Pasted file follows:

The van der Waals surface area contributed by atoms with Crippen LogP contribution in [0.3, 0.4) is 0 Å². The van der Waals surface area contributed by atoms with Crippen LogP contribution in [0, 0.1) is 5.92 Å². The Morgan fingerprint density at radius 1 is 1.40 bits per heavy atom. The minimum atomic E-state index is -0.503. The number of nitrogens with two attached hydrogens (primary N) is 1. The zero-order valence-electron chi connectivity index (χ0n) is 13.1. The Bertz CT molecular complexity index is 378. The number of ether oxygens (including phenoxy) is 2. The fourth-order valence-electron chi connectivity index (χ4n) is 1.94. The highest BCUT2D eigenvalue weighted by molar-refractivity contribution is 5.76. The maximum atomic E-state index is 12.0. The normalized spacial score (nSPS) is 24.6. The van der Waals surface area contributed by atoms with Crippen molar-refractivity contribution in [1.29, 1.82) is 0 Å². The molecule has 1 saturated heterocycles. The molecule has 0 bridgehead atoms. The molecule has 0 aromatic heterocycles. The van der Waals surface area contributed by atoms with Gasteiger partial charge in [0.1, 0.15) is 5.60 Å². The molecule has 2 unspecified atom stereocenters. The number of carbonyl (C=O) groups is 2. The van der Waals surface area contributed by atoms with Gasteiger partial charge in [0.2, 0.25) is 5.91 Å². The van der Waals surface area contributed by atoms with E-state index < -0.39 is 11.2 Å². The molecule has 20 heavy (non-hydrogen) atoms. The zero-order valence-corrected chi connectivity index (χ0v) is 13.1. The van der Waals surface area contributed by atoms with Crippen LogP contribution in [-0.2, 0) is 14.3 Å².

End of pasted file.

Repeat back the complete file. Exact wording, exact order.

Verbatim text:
The van der Waals surface area contributed by atoms with Crippen LogP contribution in [0.3, 0.4) is 0 Å². The van der Waals surface area contributed by atoms with Crippen LogP contribution in [0, 0.1) is 5.92 Å². The Morgan fingerprint density at radius 1 is 1.40 bits per heavy atom. The minimum atomic E-state index is -0.503. The number of nitrogens with two attached hydrogens (primary N) is 1. The zero-order valence-electron chi connectivity index (χ0n) is 13.1. The Bertz CT molecular complexity index is 378. The number of ether oxygens (including phenoxy) is 2. The fourth-order valence-electron chi connectivity index (χ4n) is 1.94. The highest BCUT2D eigenvalue weighted by molar-refractivity contribution is 5.76. The maximum atomic E-state index is 12.0. The normalized spacial score (nSPS) is 24.6. The van der Waals surface area contributed by atoms with Crippen molar-refractivity contribution in [1.29, 1.82) is 0 Å². The molecule has 1 saturated heterocycles. The molecule has 0 bridgehead atoms. The molecule has 0 aromatic heterocycles. The van der Waals surface area contributed by atoms with Gasteiger partial charge in [0.1, 0.15) is 5.60 Å². The molecule has 2 unspecified atom stereocenters. The number of carbonyl (C=O) groups is 2. The van der Waals surface area contributed by atoms with Gasteiger partial charge in [0.2, 0.25) is 5.91 Å². The van der Waals surface area contributed by atoms with E-state index < -0.39 is 11.2 Å². The molecule has 20 heavy (non-hydrogen) atoms. The zero-order valence-corrected chi connectivity index (χ0v) is 13.1. The van der Waals surface area contributed by atoms with Crippen LogP contribution in [-0.2, 0) is 14.3 Å².